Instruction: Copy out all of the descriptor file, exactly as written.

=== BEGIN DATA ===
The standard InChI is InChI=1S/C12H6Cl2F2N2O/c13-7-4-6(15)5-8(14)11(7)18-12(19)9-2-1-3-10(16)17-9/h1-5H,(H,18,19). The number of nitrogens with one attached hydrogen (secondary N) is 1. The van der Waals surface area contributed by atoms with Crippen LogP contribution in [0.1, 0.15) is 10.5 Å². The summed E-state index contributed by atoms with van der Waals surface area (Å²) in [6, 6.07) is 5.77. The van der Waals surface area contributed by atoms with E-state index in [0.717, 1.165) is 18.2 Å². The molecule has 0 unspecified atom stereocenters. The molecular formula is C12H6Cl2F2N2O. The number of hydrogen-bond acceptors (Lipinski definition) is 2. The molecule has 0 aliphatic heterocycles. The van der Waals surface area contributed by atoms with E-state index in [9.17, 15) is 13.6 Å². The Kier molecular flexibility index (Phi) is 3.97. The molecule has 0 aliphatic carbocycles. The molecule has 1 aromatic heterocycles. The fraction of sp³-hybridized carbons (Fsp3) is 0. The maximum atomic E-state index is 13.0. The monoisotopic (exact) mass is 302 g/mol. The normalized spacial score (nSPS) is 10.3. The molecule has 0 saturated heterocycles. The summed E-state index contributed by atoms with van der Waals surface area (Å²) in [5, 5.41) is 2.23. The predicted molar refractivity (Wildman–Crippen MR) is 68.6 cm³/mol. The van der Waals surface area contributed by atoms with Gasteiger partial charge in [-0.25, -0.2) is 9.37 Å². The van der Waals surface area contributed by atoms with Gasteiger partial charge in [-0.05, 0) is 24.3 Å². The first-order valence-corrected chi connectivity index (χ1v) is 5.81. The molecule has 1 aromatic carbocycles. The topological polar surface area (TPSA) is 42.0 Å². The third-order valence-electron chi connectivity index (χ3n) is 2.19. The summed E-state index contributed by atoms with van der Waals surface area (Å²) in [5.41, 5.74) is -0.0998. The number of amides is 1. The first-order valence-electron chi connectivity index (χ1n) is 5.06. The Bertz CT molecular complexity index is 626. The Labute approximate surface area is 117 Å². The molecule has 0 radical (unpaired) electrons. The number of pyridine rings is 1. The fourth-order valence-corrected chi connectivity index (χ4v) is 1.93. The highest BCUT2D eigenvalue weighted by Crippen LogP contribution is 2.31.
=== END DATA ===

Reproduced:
The standard InChI is InChI=1S/C12H6Cl2F2N2O/c13-7-4-6(15)5-8(14)11(7)18-12(19)9-2-1-3-10(16)17-9/h1-5H,(H,18,19). The number of nitrogens with one attached hydrogen (secondary N) is 1. The van der Waals surface area contributed by atoms with Crippen LogP contribution in [0.1, 0.15) is 10.5 Å². The summed E-state index contributed by atoms with van der Waals surface area (Å²) in [6, 6.07) is 5.77. The van der Waals surface area contributed by atoms with E-state index in [0.717, 1.165) is 18.2 Å². The molecule has 0 unspecified atom stereocenters. The molecular formula is C12H6Cl2F2N2O. The number of hydrogen-bond acceptors (Lipinski definition) is 2. The molecule has 0 aliphatic heterocycles. The van der Waals surface area contributed by atoms with E-state index in [9.17, 15) is 13.6 Å². The Kier molecular flexibility index (Phi) is 3.97. The molecule has 0 aliphatic carbocycles. The molecule has 1 aromatic heterocycles. The fraction of sp³-hybridized carbons (Fsp3) is 0. The maximum atomic E-state index is 13.0. The monoisotopic (exact) mass is 302 g/mol. The normalized spacial score (nSPS) is 10.3. The molecule has 0 saturated heterocycles. The summed E-state index contributed by atoms with van der Waals surface area (Å²) in [5, 5.41) is 2.23. The predicted molar refractivity (Wildman–Crippen MR) is 68.6 cm³/mol. The van der Waals surface area contributed by atoms with Gasteiger partial charge in [-0.25, -0.2) is 9.37 Å². The van der Waals surface area contributed by atoms with Gasteiger partial charge in [-0.05, 0) is 24.3 Å². The first-order valence-corrected chi connectivity index (χ1v) is 5.81. The molecule has 1 aromatic carbocycles. The topological polar surface area (TPSA) is 42.0 Å². The third-order valence-electron chi connectivity index (χ3n) is 2.19. The summed E-state index contributed by atoms with van der Waals surface area (Å²) in [5.41, 5.74) is -0.0998. The number of amides is 1. The first-order valence-electron chi connectivity index (χ1n) is 5.06. The Bertz CT molecular complexity index is 626. The Labute approximate surface area is 117 Å². The molecule has 0 radical (unpaired) electrons. The number of pyridine rings is 1. The fourth-order valence-corrected chi connectivity index (χ4v) is 1.93. The highest BCUT2D eigenvalue weighted by Crippen LogP contribution is 2.31.